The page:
Tuesday, November 15, 2011

fitting writing in

This is my life: multiple screens open simultaneously and more tabs open on the bottom. I am frantically writing my presentation for NCTE this week when I realize that it's Tuesday! And I didn't post last week! I can't let another week go by without posting. I need to write this kind of writing--and I feel that I owe it to my students since they post regularly, too. So, I stop to write this post. Quickly.
 My NCTE paper focuses on what English Journal has had to say about writing instruction over the 100 years of its history. Ironically, the part I am working on right now revolves around a heated debate on whether English teachers should be writers, what it means to be a teacher-writer, and if we are different (better?) writing teachers because we write. So, I am writing my paper (and powerpoints--hopefully without typos, but the pace of work lately has made me a less careful typist and proofreader! Embarrassing!) and thinking about being a writer and I stop to be a writer. Does my blog make me more of a writer than the paper I'm writing for a conference? Or the books/articles I write? Or is it the other way around? I think my writing/attempting to write makes me a better writing teacher, but I remember when I taught junior high: there wasn't a lot of writing time available. I snatched moments. Now with this blog--and emails, and texts, and wikis, etc.--I am "writing" more than ever, but does all this writing count? What writing makes a person a writer? Or does it matter?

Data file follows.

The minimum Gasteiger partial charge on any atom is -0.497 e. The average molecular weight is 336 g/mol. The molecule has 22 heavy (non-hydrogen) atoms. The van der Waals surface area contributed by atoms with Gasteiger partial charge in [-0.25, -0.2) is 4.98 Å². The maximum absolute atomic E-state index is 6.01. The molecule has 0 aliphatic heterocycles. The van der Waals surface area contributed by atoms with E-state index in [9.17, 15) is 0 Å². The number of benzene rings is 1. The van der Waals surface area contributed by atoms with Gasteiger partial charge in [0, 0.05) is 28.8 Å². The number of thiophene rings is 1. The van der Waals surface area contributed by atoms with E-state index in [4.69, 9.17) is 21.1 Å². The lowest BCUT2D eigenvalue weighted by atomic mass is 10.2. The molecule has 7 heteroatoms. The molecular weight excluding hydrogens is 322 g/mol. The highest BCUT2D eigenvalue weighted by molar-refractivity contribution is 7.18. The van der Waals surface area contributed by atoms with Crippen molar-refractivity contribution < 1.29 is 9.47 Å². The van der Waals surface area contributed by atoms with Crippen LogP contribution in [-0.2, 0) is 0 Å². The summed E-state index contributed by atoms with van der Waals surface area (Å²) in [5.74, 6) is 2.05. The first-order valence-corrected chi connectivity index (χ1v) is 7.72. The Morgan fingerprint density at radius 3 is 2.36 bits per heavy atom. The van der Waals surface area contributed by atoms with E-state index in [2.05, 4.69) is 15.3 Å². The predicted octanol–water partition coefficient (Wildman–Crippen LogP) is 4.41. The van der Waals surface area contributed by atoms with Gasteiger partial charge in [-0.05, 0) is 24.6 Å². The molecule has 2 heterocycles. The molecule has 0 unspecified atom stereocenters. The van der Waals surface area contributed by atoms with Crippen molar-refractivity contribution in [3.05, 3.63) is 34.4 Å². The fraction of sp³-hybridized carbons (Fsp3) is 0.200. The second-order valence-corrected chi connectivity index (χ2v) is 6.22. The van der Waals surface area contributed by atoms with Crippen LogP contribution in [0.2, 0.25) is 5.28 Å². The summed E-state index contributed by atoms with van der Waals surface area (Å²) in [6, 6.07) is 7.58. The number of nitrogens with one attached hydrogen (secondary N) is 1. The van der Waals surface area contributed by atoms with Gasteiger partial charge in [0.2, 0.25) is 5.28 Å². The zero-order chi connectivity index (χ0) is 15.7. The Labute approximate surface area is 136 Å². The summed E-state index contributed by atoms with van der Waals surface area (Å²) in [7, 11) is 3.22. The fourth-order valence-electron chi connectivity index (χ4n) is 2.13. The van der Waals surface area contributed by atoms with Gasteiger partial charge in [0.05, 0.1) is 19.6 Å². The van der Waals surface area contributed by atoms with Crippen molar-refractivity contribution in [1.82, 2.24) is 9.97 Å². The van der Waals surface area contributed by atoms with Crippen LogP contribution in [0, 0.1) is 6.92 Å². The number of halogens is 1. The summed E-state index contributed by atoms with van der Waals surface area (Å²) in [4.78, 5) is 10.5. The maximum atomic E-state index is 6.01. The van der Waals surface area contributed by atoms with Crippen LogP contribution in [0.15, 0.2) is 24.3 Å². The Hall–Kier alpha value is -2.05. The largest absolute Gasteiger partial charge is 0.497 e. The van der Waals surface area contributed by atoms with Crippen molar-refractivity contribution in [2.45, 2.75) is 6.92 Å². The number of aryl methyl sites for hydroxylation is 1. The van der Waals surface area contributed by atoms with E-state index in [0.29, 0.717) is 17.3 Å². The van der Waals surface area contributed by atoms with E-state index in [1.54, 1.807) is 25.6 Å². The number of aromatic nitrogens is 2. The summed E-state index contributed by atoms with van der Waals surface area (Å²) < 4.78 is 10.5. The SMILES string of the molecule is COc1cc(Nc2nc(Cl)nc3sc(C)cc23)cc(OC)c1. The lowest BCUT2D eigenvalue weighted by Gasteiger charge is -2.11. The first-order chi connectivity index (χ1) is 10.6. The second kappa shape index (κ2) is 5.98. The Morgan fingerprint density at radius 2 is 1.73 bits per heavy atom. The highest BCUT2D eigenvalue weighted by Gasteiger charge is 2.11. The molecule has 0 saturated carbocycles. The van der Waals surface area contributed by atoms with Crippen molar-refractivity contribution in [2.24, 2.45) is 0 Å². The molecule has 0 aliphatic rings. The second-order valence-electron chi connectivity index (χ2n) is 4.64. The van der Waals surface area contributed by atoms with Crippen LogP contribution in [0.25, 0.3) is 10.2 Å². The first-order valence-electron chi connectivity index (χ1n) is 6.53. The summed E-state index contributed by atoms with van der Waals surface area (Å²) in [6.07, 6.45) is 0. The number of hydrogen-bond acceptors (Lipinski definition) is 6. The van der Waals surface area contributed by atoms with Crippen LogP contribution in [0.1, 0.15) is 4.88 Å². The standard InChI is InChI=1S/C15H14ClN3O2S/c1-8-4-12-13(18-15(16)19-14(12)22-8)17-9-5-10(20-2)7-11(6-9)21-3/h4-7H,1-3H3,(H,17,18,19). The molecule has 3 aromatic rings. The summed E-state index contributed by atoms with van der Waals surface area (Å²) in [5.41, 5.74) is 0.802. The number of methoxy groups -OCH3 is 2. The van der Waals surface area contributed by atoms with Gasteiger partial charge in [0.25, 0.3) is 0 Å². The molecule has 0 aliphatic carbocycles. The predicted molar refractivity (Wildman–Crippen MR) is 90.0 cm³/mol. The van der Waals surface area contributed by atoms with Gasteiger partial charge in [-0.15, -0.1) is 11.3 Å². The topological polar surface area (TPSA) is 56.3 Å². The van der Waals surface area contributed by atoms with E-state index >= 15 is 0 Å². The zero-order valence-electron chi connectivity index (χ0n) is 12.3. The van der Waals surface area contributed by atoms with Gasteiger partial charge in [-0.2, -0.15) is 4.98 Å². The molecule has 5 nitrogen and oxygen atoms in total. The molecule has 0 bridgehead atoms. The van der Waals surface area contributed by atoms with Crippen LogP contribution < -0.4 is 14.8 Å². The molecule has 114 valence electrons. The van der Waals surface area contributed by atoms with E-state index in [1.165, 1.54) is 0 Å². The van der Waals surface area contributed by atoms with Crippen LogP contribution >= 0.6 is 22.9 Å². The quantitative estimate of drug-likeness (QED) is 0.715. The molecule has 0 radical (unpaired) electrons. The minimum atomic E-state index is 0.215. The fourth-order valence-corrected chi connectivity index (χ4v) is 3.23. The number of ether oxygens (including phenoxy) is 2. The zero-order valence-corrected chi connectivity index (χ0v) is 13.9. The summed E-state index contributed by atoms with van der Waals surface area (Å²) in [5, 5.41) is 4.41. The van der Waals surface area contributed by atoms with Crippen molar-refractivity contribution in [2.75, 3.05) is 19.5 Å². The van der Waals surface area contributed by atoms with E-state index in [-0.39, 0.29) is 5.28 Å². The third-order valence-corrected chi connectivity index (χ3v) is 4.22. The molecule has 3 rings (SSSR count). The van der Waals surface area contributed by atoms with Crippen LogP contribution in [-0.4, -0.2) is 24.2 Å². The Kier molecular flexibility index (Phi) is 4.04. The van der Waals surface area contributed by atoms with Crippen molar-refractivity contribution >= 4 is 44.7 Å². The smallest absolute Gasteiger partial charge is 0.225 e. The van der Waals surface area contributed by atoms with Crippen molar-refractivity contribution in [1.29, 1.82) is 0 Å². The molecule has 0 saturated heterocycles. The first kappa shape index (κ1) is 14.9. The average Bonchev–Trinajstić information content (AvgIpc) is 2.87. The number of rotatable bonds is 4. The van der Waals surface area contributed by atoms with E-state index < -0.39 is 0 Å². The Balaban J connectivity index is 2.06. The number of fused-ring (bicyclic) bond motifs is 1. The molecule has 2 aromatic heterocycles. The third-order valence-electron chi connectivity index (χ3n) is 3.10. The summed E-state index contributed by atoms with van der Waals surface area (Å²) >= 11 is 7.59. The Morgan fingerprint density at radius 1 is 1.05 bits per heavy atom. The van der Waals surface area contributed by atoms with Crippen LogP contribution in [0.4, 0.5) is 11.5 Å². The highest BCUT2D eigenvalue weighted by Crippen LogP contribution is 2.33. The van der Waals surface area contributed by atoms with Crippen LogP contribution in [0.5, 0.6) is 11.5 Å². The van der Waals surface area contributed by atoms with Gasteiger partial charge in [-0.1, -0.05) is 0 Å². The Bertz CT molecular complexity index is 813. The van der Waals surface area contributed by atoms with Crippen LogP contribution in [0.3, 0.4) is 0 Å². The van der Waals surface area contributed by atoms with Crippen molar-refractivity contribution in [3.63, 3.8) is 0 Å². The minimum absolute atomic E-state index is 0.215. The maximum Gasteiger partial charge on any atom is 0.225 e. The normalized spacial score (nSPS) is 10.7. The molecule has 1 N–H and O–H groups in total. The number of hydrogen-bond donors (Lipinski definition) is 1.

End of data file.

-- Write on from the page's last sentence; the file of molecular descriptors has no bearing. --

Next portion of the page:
1 comment:

  1. I found a few definitions of writer...

    1. A person who has written a particular text.
    2. A person who writes books, stories, or articles as a job or regular occupation.

    Definition of WRITER
    a : one that writes: as a : author
    b : one who writes stock options

    So, the question falls back on you - how do you define yourself? :)